News Headlines

  • United Nations says nature sends a message on World Environment Day Nature
    United Nations says nature sends a message on World Environment Day

    During these exceptional times nature is sending us a message: To care for ourselves we must care for nature. For today's annual World Environment Day, The United Nations Environment Programme (UNEP) state: "It’s time to wake up. To take notice. To raise our voices. It’s time to build back better for People and Planet. The foods we eat, the air we breathe, the water we drink and the climate that makes our planet habitable all come from nature."

    For World Environment Day 2020, everyone is invited to share why it’s time for nature. Nature is on the verge of a breakdown. One million animal and plant species are likely to disappear - soon. UNEP say be a part of the solution and join them in the global call #ForNature.

    More information:

  • Packaging firm uses infrared to tackle 'rogue' plastics in recycling Resource & 'Waste'
    Packaging firm uses infrared to tackle 'rogue' plastics in recycling

    New figures from packaging company DS Smith have revealed the large amount of plastic waste that ends up in UK paper and cardboard recycling streams.

  • Naturally designed 'leaky dams' prevent flooding Water
    Naturally designed 'leaky dams' prevent flooding

    A natural "leaky dams" flood management scheme, which was only installed in Tudeley Woods near Tunbridge Wells, Southern England in January this year, has functioned effectively during extreme weather conditions in Kent caused by Storms Ciara and Dennis which swept across the UK in February, according to the South East Rivers Trust (SERT). In partnership with local landowner The Hadlow Estate, the scheme has been introduced to protect properties in Five Oak Green, downstream of the Alder Stream catchment, from future flooding.

  • Interactive map uncovers coastal towns due to be swept away Buildings & Cities
    Interactive map uncovers coastal towns due to be swept away

    A new interactive map, predicts the shocking speed of erosion on England's coastline over the next 20, 50 and 100 years, with thousands of homes at risk of being lost as our coastline fades away.

v ecohouse button

capsure web button

web mossborough spud field copy

Barratt Developments

UK's largest housebuilder announces new science-based carbon reduction targets

The country's largest housebuilder, Barratt Developments, says it has become the first housebuilder to announce new science-based targets for reducing carbon emissions. It claims the targets are in line with efforts to limit global warming to 1.5oC, needed to mitigate the worst impacts of climate change.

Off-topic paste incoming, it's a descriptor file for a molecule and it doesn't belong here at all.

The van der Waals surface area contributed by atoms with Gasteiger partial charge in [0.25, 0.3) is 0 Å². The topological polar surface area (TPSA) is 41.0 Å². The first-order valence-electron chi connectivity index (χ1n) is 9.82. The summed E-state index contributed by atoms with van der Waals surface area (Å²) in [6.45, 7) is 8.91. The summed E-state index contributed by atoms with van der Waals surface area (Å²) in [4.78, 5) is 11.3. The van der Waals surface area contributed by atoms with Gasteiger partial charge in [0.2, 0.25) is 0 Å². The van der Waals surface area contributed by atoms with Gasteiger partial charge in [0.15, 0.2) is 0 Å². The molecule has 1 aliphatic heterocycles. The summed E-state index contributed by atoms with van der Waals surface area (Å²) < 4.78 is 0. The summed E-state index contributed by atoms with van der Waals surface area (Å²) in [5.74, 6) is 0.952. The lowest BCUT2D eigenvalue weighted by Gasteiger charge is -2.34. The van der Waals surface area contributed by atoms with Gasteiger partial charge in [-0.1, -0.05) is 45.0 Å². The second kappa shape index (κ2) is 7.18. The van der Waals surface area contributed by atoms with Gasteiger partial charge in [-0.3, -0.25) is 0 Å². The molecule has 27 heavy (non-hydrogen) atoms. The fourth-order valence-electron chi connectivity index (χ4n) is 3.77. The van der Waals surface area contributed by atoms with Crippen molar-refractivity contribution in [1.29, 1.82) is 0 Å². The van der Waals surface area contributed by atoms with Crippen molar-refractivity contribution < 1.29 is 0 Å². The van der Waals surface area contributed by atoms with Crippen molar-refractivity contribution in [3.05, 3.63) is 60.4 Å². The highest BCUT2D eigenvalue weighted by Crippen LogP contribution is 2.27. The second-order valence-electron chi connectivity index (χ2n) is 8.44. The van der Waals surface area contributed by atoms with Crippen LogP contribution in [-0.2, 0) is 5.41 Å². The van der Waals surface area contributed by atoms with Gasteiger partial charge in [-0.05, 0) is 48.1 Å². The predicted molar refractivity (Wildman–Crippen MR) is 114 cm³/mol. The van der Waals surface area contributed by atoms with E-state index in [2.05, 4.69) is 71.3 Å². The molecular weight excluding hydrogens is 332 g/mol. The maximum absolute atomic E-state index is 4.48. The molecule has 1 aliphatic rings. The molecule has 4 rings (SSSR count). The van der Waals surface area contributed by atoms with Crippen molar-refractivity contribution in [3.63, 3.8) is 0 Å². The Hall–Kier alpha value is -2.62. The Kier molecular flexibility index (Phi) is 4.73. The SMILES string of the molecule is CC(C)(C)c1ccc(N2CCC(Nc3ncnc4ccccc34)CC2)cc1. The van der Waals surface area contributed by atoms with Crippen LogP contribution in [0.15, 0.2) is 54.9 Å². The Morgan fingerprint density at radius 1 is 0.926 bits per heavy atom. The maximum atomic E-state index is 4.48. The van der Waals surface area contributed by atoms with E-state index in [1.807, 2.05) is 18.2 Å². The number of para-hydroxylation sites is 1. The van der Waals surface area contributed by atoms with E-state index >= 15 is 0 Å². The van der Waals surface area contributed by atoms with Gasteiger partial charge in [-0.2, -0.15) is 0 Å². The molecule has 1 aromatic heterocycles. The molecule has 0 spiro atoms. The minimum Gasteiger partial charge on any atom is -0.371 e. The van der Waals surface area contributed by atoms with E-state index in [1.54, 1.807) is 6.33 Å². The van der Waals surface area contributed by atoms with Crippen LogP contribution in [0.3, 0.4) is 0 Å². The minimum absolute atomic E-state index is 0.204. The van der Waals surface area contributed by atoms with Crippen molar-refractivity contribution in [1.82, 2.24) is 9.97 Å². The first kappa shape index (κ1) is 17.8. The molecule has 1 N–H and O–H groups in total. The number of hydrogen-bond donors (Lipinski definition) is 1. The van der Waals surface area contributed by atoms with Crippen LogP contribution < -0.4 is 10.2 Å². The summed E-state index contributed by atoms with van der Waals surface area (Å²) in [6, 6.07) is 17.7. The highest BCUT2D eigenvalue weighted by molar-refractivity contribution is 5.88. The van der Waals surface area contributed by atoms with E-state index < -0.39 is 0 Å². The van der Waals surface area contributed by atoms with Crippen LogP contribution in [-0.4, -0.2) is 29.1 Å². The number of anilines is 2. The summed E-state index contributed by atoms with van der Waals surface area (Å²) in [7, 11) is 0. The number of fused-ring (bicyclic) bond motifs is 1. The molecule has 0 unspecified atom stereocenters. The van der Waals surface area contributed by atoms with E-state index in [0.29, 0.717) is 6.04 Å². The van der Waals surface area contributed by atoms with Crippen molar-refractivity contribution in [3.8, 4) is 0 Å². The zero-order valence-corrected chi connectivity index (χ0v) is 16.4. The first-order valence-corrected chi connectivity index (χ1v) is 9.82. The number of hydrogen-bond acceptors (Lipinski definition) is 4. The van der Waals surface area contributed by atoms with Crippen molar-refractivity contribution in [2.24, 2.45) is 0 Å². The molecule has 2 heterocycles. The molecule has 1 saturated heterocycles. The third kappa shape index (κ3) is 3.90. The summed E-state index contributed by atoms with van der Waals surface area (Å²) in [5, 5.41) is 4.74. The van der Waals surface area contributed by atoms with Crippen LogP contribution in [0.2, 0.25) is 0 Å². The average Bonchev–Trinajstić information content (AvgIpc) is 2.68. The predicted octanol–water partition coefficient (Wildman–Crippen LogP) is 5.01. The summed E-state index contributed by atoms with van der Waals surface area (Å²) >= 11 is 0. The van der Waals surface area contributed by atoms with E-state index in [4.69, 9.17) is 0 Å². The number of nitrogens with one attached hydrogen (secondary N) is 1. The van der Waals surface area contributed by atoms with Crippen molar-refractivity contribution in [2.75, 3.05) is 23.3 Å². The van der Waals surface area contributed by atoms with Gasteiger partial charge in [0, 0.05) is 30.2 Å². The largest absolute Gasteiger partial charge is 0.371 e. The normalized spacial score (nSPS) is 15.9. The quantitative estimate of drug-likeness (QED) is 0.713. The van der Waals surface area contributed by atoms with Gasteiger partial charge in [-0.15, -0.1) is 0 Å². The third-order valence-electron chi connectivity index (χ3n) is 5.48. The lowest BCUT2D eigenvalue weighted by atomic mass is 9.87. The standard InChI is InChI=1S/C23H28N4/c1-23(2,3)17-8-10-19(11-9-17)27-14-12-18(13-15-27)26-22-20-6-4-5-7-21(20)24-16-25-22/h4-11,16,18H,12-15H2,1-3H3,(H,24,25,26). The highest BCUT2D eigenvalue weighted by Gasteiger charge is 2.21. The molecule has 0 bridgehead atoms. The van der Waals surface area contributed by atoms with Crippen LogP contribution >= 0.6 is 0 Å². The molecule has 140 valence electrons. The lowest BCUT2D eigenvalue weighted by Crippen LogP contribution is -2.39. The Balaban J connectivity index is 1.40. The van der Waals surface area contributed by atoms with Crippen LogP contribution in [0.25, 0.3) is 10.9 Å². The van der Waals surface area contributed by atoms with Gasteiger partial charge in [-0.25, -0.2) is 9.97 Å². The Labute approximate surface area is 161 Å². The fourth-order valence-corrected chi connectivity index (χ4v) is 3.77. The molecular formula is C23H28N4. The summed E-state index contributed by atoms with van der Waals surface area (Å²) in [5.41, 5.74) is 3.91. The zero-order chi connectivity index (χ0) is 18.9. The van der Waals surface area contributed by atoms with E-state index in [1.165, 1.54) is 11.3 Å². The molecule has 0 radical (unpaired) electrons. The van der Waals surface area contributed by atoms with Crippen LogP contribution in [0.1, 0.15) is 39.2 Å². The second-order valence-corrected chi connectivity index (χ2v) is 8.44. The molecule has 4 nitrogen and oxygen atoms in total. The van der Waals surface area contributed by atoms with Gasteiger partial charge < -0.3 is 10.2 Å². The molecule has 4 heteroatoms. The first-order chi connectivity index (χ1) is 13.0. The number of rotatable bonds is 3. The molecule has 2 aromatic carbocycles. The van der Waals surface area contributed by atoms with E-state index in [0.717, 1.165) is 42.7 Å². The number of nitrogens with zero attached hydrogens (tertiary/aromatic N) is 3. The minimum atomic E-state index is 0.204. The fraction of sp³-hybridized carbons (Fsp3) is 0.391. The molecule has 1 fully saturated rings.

Barratt has committed to reduce its direct carbon emissions from its business operations (such as offices, sites, and show homes) by 29% by 2025. It will cut its indirect carbon emissions (such as those coming from its homes over their lifetime and from across its supply chain) by 11% by 2030.

barratt web feb 20Barratt points out it has already worked hard to reduce its carbon emissions – since 2015 it has achieved a 22% fall in emissions. Initiatives such as improving plant efficiency and rolling out energy efficient lighting have all driven carbon emissions savings.

Barratt will cut direct emissions through initiatives such as reducing diesel use across its vehicles and plant.

In addition, by building more energy efficient homes, using modern building methods with lower levels of embodied carbon and working with the government on the upcoming Future Homes Standard, Barratt will cut its indirect carbon emissions. Its supply chain is critical to the delivery of a low carbon future and Barratt will be working with them to deliver on its ambitions.

Julie Hirigoyen, chief executive of the UK Green Building Council, said: "As the country's largest housebuilder Barratt is taking a very positive step by being the first major housebuilder to publicly set science-based targets for reducing carbon emissions. It's vital that companies take responsibility for their impacts and how they operate as businesses. We would like to see many more do it, building on the 30% of FTSE companies that have some form of science-based target."

David Thomas, chief executive of Barratt Developments, said: "Setting ambitious emission reduction targets is vital if we are going to reduce our impact and safeguard our environment. We believe every business needs to take responsibility to tackle climate change which is why we are the first UK housebuilder to announce science-based targets in line with our commitment to be the country's leading national sustainable housebuilder."

·Further information on Barratt Developments' future facing goals, ambitions and priority United Nations Sustainable Development Goals are available to download by clicking Sustainability Framework 2020+